Big Questions That Almost Stopped Me From Starting a Business (and Their Answers!): Part 1

Greatest Story for Business: 5 Big, Scary Questions That Almost Stopped Me From Starting a Business... and Their Answers! Part One of Two

Has a big, scary question ever kept you from doing something important?


These 5 major questions haunted me for weeks, months, some - even years. Each one of them seriously threatened to keep me from ever starting my business.

  1. How do I register a business?
  2. How will I pay taxes (aka what if the IRS arrests me!)?
  3. What if nobody hires me?
  4. What if I don't make enough money?
  5. What if I fail?

In the two years since I opened my business, I've had to answer every single one of these. And the thing is, I've learned a lot of valuable lessons in all that asking.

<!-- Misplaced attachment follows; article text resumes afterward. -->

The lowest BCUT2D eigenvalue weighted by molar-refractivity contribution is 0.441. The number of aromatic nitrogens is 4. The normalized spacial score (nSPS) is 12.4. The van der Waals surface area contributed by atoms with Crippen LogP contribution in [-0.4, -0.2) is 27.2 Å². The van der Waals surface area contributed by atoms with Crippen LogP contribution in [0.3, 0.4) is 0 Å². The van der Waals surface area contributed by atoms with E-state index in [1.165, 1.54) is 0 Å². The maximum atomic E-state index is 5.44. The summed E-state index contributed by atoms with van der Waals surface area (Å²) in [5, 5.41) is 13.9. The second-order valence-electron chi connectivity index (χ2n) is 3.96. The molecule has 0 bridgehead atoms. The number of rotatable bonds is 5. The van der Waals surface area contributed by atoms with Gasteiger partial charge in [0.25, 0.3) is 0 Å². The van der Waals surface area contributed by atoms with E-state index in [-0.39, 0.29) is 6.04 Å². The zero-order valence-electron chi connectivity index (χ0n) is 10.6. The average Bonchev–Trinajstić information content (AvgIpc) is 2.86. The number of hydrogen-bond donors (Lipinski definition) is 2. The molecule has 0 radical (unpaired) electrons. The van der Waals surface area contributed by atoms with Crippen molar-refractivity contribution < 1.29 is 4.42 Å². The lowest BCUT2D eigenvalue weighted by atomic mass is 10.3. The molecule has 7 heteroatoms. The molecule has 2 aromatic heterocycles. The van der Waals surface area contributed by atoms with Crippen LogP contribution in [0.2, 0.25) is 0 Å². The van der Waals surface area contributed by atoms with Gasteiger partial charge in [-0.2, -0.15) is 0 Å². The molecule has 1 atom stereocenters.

In part one today, we'll focus on the first two questions and next week, I'll share the rest with you.

So, how do you actually register a business...?


Scary Question 1:
How do I register a business?

So I was generally pretty afraid I'd screw up registering my business in some way - whether it was the wrong form, not filed with the right people, etc.

Through poking around online, I'd determined that in North Carolina, it'd make sense to register Greatest Story as an LLC (Limited Liability Company).

I could have started a business as a sole proprietor and report that as such on my taxes. However, through talking to others, I found out that an LLC can be a smarter option in some cases as it makes it possible for your personal liability and professional liability to clearly be separate. So, it made sense for me. I encourage you to research and talk to folks about what makes sense for you and your business in your own state.